10 Hobbies That Can Help You Live Longer

Man reading a book
Nopphon_1987 / Shutterstock.com

Hobbies are part of what makes life fun. And some of them come with a major bonus: They just might lengthen your life.

Research shows that some hobbies have such a powerful influence on your well-being that they can add years — or even decades — to your time on earth.

Following are several hobbies that science says may increase or enhance your lifespan.

1. Reading

Woman drinking tea and reading a book
MinDof / Shutterstock.com

Stress is a major source of health problems that shorten lives. But simply picking up a book and escaping into another world can reduce stress levels by 68%, according to a study out of the University of Sussex in England.

It takes just six minutes for reading to begin working its magic, according to the research. Why is reading so effective in soothing your nerves? According to one report detailing the researchers’ findings:

“Psychologists say this is because the human mind has to concentrate on reading and the distraction eases the tensions in muscles and the heart.”

If you’re looking for your next read but have a tight budget, check out “9 Sites That Offer Free E-Books.”

2. Gardening

Woman picking tomatoes in her garden
goodluz / Shutterstock.com

A green thumb can help grow your golden years. Several studies show that the physical activity of gardening — combined with being in a lush, green atmosphere — can enhance and extend life.

People in their 60s who garden lower their risk of developing dementia by 36%, according to one Australian study.

Dr. Bradley Willcox of the University of Hawaii notes that many residents in Okinawa — which has the world’s highest concentration of people who have reached age 100 — tend small personal gardens into old age.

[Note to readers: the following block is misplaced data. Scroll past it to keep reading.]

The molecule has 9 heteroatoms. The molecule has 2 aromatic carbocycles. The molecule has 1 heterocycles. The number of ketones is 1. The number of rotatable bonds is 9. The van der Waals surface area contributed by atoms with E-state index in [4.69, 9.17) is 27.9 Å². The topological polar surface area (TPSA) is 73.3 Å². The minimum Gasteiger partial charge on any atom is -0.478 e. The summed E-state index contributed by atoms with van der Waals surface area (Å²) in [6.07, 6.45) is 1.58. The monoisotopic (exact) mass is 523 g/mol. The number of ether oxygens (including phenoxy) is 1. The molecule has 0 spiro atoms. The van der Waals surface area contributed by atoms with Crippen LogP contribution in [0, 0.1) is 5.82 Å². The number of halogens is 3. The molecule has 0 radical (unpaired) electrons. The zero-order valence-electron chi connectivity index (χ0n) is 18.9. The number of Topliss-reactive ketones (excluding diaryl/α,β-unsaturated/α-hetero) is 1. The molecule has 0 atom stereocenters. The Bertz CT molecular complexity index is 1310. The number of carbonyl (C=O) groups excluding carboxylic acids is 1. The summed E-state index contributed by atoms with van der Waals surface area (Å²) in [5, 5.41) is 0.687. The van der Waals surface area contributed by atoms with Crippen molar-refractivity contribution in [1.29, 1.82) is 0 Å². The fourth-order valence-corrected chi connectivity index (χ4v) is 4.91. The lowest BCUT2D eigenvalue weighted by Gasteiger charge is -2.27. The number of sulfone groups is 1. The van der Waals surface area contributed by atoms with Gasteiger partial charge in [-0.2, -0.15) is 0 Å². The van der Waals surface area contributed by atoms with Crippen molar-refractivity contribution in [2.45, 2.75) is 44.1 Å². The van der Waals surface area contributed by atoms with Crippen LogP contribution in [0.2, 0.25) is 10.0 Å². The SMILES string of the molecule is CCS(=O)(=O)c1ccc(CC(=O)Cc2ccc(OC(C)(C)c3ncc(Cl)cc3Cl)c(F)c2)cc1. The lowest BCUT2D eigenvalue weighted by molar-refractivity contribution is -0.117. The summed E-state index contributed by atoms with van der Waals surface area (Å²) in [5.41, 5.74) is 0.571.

And a Harvard University study found that women who live amid lush green vegetation have lower rates of mortality.

If you’re curious about gardening, check out “How to Plan a No-Waste Garden.”

3. Cooking

A senior couple cuts vegetables for a salad while cooking a meal in their kitchen
Prostock-studio / Shutterstock.com

Restaurant foods and processed goodies can wreck your health, contributing to life-shortening illnesses such as diabetes and cardiovascular disease. By contrast, people who make meals from scratch are much more likely to eat more healthful fare.

The more often people cook at home each week, the higher they tend to score on the U.S. Department of Agriculture’s Healthy Eating Index, according to researchers at the University of Washington. The researchers say:

“Home-cooked dinners were associated with greater dietary guideline compliance, without significant increase in food expenditures. By contrast, frequent eating out was associated with higher expenditures and lower compliance.”

4. Listening to music

Teen listening to music on headphones
Milica Nistoran / Shutterstock.com

A good melody can tickle the ear and add years to your lifespan. Patrick Fagan, a lecturer at Goldsmiths, University of London, says regularly attending concerts can add years to your life. The study led by Fagan found that just 20 minutes of listening can boost your sense of well-being by up to 21%.

In particular, concert attendance boosts:

  • Feelings of self-worth by 25%
  • Feelings of closeness to others by 25%
  • Mental stimulation by 75%

The study concluded that such positive feelings can boost lifespan by up to nine years. In a news report, Fagan says:

“Our research showcases the profound impact gigs have on feelings of health, happiness and well-being — with regular attendance being the key.”

5. Volunteering

ESB Professional / Shutterstock.com

One of the best ways to do a little good for yourself is to help others. But only if your motives are pure.

A study published in the journal Health Psychology found that volunteering does indeed extend life — but with a strange caveat, according to the American Psychological Association: